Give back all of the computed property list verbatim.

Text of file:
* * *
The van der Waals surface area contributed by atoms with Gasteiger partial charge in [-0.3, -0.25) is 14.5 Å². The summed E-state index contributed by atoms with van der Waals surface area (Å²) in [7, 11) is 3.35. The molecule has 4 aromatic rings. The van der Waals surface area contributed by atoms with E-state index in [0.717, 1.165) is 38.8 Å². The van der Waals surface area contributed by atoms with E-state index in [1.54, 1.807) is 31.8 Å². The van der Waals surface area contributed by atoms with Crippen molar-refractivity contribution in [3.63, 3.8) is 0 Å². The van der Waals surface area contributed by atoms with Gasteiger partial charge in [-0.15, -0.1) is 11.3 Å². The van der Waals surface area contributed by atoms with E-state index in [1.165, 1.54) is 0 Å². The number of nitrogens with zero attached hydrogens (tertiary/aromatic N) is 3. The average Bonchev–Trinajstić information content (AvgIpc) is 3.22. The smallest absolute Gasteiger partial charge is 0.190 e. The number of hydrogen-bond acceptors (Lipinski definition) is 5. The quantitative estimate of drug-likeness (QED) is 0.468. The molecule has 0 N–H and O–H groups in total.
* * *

The van der Waals surface area contributed by atoms with Gasteiger partial charge in [-0.3, -0.25) is 14.5 Å². The summed E-state index contributed by atoms with van der Waals surface area (Å²) in [7, 11) is 3.35. The molecule has 4 aromatic rings. The van der Waals surface area contributed by atoms with E-state index in [0.717, 1.165) is 38.8 Å². The van der Waals surface area contributed by atoms with E-state index in [1.54, 1.807) is 31.8 Å². The van der Waals surface area contributed by atoms with Crippen molar-refractivity contribution in [3.63, 3.8) is 0 Å². The van der Waals surface area contributed by atoms with Gasteiger partial charge in [-0.15, -0.1) is 11.3 Å². The van der Waals surface area contributed by atoms with E-state index in [1.165, 1.54) is 0 Å². The number of nitrogens with zero attached hydrogens (tertiary/aromatic N) is 3. The average Bonchev–Trinajstić information content (AvgIpc) is 3.22. The smallest absolute Gasteiger partial charge is 0.190 e. The number of hydrogen-bond acceptors (Lipinski definition) is 5. The quantitative estimate of drug-likeness (QED) is 0.468. The molecule has 0 N–H and O–H groups in total.